While speaking at Heklina’s memorial last spring, Lovestocking recalled feeling “like the bottom was dropping out of my heart” but attributed it to grief and being tired from her long drive from Southern California. When the symptoms persisted, she was taken to the emergency room at the California Pacific Medical Center Davies Campus. Following a cardiac surgery necessitated by an aortic aneurysm, Lovestocking was put in a medically induced coma for 16 days. During that period, sepsis set in, resulting in damage to her kidneys and a lack of circulation to her hands and feet. 


Lovestocking, who also acts and does comedy under her birth name Scot Coker Free, was in the hospital in San Francisco for more than four months before moving back to the desert full time. While at Davies, she was fitted for prosthetic legs, which she said she finds painful to wear, as well as prosthetic hands, which she is still learning to use. 




Alan Carvalho, Scot Coker Free (also known as Pippi Lovestocking) and Robert James in Rancho Mirage (Riverside County).


Her Trannyshack drag family including Peaches Christ, Davenport, Timmy Spence, José Alberto Guzmán Colón and Fudgie Frottage were a key support system at the hospital, throwing her a 56th birthday party in her room that even included drag performances. Lovestocking’s sisters also flew out from North Carolina to help with care.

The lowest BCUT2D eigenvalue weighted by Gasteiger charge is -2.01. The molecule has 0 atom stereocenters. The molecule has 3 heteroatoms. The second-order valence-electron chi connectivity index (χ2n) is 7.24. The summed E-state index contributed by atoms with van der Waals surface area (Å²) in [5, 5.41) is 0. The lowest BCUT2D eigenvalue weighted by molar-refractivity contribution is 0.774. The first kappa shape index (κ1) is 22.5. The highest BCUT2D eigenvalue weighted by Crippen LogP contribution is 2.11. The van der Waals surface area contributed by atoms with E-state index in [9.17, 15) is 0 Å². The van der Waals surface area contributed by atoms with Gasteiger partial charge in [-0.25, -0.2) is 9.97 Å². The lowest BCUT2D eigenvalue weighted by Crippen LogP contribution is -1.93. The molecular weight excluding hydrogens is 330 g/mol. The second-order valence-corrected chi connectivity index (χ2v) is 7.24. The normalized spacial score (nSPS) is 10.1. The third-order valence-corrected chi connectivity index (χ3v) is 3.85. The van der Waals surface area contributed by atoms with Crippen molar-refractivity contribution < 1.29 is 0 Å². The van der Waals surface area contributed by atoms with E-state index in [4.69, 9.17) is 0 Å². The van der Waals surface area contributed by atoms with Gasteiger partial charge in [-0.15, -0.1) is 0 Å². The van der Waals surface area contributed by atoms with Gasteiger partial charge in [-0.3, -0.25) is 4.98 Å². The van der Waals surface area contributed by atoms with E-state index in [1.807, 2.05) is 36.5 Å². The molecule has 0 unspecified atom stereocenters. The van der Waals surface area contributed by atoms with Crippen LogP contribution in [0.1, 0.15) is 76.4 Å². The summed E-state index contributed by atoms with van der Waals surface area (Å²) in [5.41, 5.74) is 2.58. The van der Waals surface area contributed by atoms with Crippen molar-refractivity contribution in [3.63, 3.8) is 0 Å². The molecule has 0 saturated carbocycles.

While proceeds from the benefit show in Palm Springs will go toward making the documentary, a separate GoFundMe campaign has already raised almost $70,000 for Lovestocking’s care and living expenses. She’s used some of the money to buy her hand prosthetics, which she said cost “a small car each, more than $20,000,” and to help pay for her living expenses. Even with disability payments and the GoFundMe, she says she’s still about $1,000 short every month toward the cost of her care facility, and the difference has been made up by friends and family. 


While she’s grateful for the support, her ultimate wish is to live independently again.


“As nice as this place is, I’d like to eventually move out,” Lovestocking said of her stay at the desert care facility. “I don’t have a lot in common with the older people who live here, but they’ve been supportive. Some said they even want to come to the benefit to see me perform.”

Peaches Christ said that the Easter weekend date for the “Parts of Pippi” benefit was chosen because that weekend was for years the annual Trannyshack bus trip to Reno.

“I think this documentary will be very important in her recovery,” said Peaches Christ. “No one likes to be exploited as much as Pippi, and that’s been true since I’ve known her.”



Reach Tony Bravo: tbravo@sfchronicle.com

March 23, 2024


Tony Bravo is the San Francisco Chronicle’s Arts & Culture writer. He primarily covers visual arts, the LGBTQ community and pop culture. His column appears in print every Monday in Datebook. Bravo joined the Chronicle staff in 2015 as a reporter for the Style section and also wrote the relationship column “Connectivity.” He is the host of the live interview series “Show & Tell” every month at Four One Nine and created the VoiceMap Chronicle LGBTQ audio tour “Over the Rainbow in the Castro” available for download on the app. Bravo is also an adjunct instructor at the City College of San Francisco Fashion Department, where he teaches journalism.

He can be reached at tbravo@sfchronicle.com.